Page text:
Overclustering in this way allows you to identify potentially unexpected subpopulations that are defined by subtle, high-dimensional patterns of marker co-expression (for example, small subpopulations of T cells in normal blood that are defined by subtle differences in their co-expression of several activation markers).

Additionally, overclustering helps you delineate between major populations because when the SPADE tree is populated by more nodes, it is easier to visualize and determine more precisely where one major population, or group of nodes, ends and another begins.

When choosing k, you should consider how many populations you expect to find, the relative size of those populations, and the total number of cells in the data set.

If you ask SPADE for 500 clusters but only have 1,000 cells and 5 major populations, you’ll probably get back lots of empty clusters as well as clusters with only a few cells each.

It’s crucial to consider the biological implications of what you put into SPADE, and what you get back. For example, is a population of T cells that only has 3 out of the 1,000 cells “real” or significant?

Knowing your data and your biological system can help you decide appropriate cut-offs for k values, as well as what population sizes are likely to be biologically valid, versus just noise.

Another consideration is that small subsets resulting from high cluster numbers can also be more unstable, meaning that the cells’ phenotypic similarity is so subtle that another round of clustering might group them differently, and thus you may find that these populations won’t hold up to further computational or experimental scrutiny.

Conversely, setting k too low can cause you to miss smaller populations, as they’re likely to be merged into the larger, denser clusters of cells (Figure 2).

Figure 2. Target number of nodes (k) affects the number of clusters returned by SPADE. A) Initial data point cloud before and after clustering using appropriate target number of nodes, assuming five real populations of cells in the data. Data is properly overclustered, allowing analyst to manually delineate between major populations. B) Clustering result if target number of nodes is too high. Major populations appear to contain multiple clusters, and lower density regions are designated as discrete clusters, containing very few cells. C) Clustering result if target number of nodes is too low. All cells are grouped into a few large clusters, obscuring smaller populations of cells.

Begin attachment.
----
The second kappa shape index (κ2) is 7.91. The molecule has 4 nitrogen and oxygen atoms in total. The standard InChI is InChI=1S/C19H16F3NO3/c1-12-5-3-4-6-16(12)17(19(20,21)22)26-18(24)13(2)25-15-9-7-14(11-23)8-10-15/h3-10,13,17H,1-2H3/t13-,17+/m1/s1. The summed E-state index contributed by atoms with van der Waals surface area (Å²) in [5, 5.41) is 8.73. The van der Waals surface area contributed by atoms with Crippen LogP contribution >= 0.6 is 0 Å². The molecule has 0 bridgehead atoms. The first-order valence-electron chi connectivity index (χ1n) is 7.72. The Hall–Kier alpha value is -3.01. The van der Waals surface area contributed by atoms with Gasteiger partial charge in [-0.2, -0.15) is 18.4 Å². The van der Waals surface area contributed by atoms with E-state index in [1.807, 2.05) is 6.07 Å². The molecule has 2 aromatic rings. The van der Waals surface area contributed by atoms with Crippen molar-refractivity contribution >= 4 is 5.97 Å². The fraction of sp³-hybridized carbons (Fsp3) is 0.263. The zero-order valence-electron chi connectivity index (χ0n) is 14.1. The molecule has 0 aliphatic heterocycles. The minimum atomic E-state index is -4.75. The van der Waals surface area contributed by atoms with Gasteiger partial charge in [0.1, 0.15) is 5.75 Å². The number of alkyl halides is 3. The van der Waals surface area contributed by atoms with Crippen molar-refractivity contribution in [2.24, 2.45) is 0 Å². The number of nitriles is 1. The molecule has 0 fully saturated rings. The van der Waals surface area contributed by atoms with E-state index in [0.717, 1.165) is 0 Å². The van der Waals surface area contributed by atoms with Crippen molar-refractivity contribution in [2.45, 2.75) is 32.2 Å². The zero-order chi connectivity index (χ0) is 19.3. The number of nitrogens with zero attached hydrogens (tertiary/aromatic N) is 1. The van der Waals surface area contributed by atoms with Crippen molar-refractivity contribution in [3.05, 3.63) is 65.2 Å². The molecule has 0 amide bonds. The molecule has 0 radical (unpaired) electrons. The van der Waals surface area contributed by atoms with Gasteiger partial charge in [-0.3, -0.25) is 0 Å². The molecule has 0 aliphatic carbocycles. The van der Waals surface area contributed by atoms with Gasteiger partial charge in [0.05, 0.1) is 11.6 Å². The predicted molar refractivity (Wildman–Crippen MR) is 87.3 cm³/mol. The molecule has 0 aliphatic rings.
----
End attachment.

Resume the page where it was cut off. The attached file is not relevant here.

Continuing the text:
Fine-tuning your SPADE analysis requires a k value and downsampling percentage that will identify small, rare cell populations without blowing out noise in the data.

Going forward with your analysis, it’s always crucial to experimentally validate novel populations that you have discovered, using SPADE or other computational methods.

For further reading, see: Qui, et al. Extracting a cellular hierarchy from high-dimensional cytometry data with SPADE. Nature Biotechnology, 2011.

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Tim Bushnell

Tim Bushnell

I enjoy answering paradigm-shifting questions and trouble-shooting puzzling glitches. I also like finding new ways to enhance old procedures. I’m passionate about my professional relationships and strive to fill them with positive energy.

My other passions include grilling, wine tasting, and real food. To be honest, my biggest passion is flow cytometry, which is something that Carol and I share. My personal mission is to make flow cytometry education accessible, relevant, and fun. I’ve had a long history in the field starting all the way back in graduate school.
Tim Bushnell
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About Tim Bushnell

I enjoy answering paradigm-shifting questions and trouble-shooting puzzling glitches. I also like finding new ways to enhance old procedures. I’m passionate about my professional relationships and strive to fill them with positive energy. My other passions include grilling, wine tasting, and real food. To be honest, my biggest passion is flow cytometry, which is something that Carol and I share. My personal mission is to make flow cytometry education accessible, relevant, and fun. I’ve had a long history in the field starting all the way back in graduate school.